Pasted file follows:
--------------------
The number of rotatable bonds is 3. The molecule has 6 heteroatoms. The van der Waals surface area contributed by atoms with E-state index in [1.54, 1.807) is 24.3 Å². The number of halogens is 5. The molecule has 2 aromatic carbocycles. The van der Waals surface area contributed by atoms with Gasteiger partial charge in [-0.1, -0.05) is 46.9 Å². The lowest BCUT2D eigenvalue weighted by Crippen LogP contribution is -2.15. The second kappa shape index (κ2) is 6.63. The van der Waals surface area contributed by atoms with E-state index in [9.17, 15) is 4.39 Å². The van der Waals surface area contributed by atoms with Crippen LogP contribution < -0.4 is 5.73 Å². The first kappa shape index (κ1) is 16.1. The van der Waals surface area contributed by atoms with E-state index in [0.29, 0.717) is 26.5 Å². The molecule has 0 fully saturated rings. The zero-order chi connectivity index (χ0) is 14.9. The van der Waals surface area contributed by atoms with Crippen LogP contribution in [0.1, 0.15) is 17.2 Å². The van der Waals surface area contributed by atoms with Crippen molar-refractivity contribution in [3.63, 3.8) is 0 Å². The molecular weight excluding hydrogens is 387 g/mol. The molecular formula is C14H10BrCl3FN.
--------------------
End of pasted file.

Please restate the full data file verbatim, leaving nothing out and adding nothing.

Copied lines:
The number of rotatable bonds is 3. The molecule has 6 heteroatoms. The van der Waals surface area contributed by atoms with E-state index in [1.54, 1.807) is 24.3 Å². The number of halogens is 5. The molecule has 2 aromatic carbocycles. The van der Waals surface area contributed by atoms with Gasteiger partial charge in [-0.1, -0.05) is 46.9 Å². The lowest BCUT2D eigenvalue weighted by Crippen LogP contribution is -2.15. The second kappa shape index (κ2) is 6.63. The van der Waals surface area contributed by atoms with E-state index in [9.17, 15) is 4.39 Å². The van der Waals surface area contributed by atoms with Crippen LogP contribution < -0.4 is 5.73 Å². The first kappa shape index (κ1) is 16.1. The van der Waals surface area contributed by atoms with E-state index in [0.29, 0.717) is 26.5 Å². The molecule has 0 fully saturated rings. The zero-order chi connectivity index (χ0) is 14.9. The van der Waals surface area contributed by atoms with Crippen LogP contribution in [0.1, 0.15) is 17.2 Å². The van der Waals surface area contributed by atoms with Crippen molar-refractivity contribution in [3.63, 3.8) is 0 Å². The molecular weight excluding hydrogens is 387 g/mol. The molecular formula is C14H10BrCl3FN.